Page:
“All available personnel are in their patrol cars working the highways,” state police spokesman Bill Sadler said. “State police is recommending no travel on the major thoroughfares, even though there are sand trucks making runs. It just seems to refreeze rather quickly.”
Randy Ort, spokesman for the Arkansas Transportation and Highway Department, said crews were out working to clear highways and interstates and that road conditions to the east were bad.
“We’re still encouraging people to not get out,” he said. “The longer they can delay their trips the better. People traveling eastward from Little Rock, that is really where we are having the most problems.”
Only the southeastern part of the state was spared the effects of a spectacular snowfall that provided Arkansas with its first white Christmas in years but cause hazardous conditions over much of the rest of the state.
Especially in the state’s midsection, “colder air came in and dropped a bunch of snow in a short amount of time,” Goudsward said.
Areas in a line from Mena to Jessieville, Morrilton to Perryville and Little Rock recorded 10 to 15 inches of snow. Little Rock and North Little Rock recorded 10.3 inches in about a six-hour period, eclipsing a record for both cities of 4.6 inches recorded in 1926, the weather service said.
The greatest accumulation was 15 inches in Perryville.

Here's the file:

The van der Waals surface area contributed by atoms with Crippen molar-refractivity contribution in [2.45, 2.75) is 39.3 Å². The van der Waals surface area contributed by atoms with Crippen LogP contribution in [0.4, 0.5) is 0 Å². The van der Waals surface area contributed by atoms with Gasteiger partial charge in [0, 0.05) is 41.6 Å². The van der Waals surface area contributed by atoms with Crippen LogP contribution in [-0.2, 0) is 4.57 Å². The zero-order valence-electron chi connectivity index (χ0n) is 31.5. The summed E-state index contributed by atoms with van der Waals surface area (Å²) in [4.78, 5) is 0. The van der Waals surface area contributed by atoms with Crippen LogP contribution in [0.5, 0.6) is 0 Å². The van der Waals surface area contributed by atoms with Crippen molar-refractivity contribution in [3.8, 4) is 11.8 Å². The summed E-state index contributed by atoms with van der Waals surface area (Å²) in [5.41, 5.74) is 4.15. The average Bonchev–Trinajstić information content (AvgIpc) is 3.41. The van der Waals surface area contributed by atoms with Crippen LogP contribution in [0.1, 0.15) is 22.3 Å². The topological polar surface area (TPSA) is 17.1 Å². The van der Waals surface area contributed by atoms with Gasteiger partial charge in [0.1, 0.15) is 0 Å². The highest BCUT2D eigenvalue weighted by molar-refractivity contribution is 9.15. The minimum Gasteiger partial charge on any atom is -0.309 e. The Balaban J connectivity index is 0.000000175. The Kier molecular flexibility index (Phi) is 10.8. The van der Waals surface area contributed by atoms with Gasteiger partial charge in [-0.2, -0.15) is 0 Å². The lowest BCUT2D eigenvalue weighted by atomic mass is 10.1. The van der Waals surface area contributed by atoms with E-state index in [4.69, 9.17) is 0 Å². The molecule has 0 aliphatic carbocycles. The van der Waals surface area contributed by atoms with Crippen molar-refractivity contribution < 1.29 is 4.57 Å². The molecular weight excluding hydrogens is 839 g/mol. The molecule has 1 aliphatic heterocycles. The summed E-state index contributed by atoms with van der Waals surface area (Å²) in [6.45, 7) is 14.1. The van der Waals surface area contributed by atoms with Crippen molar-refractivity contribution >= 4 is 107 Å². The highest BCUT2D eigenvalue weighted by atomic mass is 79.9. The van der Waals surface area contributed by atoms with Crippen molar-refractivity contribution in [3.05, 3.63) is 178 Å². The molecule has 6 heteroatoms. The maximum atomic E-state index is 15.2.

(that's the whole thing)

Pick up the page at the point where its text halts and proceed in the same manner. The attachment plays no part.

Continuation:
State police said two children, both under 2 years old, were killed and four others were injured in a two-vehicle accident on icy Arkansas 36 near Mount Vernon in Faulkner County.
The victims were identified as Cloe Meredith and Anastasia Meredith, both of Pangburn.
State police said the girls were passengers in a car driven by their mother, Billi Meredith, 21, also of Pangburn. Authorities said Meredith’s car collided with an SUV just after 3 p.m. Tuesday, during a downpour of freezing rain.
Billi Meredith and a passenger, 21-year-old Jonathan Haddock of Cabot, along with the occupants of the second vehicle, Chalia Forsberg, 32, and James Vanoven, 31, both of Rose Bud, were taken to a Conway hospital for treatment of injuries.
Elsewhere, Sadler said Trooper Kevin Growns received minor injuries Tuesday night when a vehicle slammed into his patrol car while he was working an accident along Interstate 40 east of Atkins. Growns was back on duty Wednesday, he said.
Sadler said I-40 from Russellville through the Little Rock area and eastward seemed to bear the brunt of traffic problems caused by the storm.
Overnight Tuesday, “troopers made their way by literally walking into medians and ditches to help people who had ran off the roadway,” he said.
“In the Little Rock area, wrecker services were overwhelmed by calls for assistance,” Sadler said. “There were lots of instances reported of people who just stayed in their cars overnight, trying to make the best of it there. Either wreckers couldn’t get to them or they were waiting for friends who never came.”
Goudsward, the weather service forecaster, said another winter weather system expected to enter the state Friday “doesn’t look very impressive” but could bring sleet and freezing rain.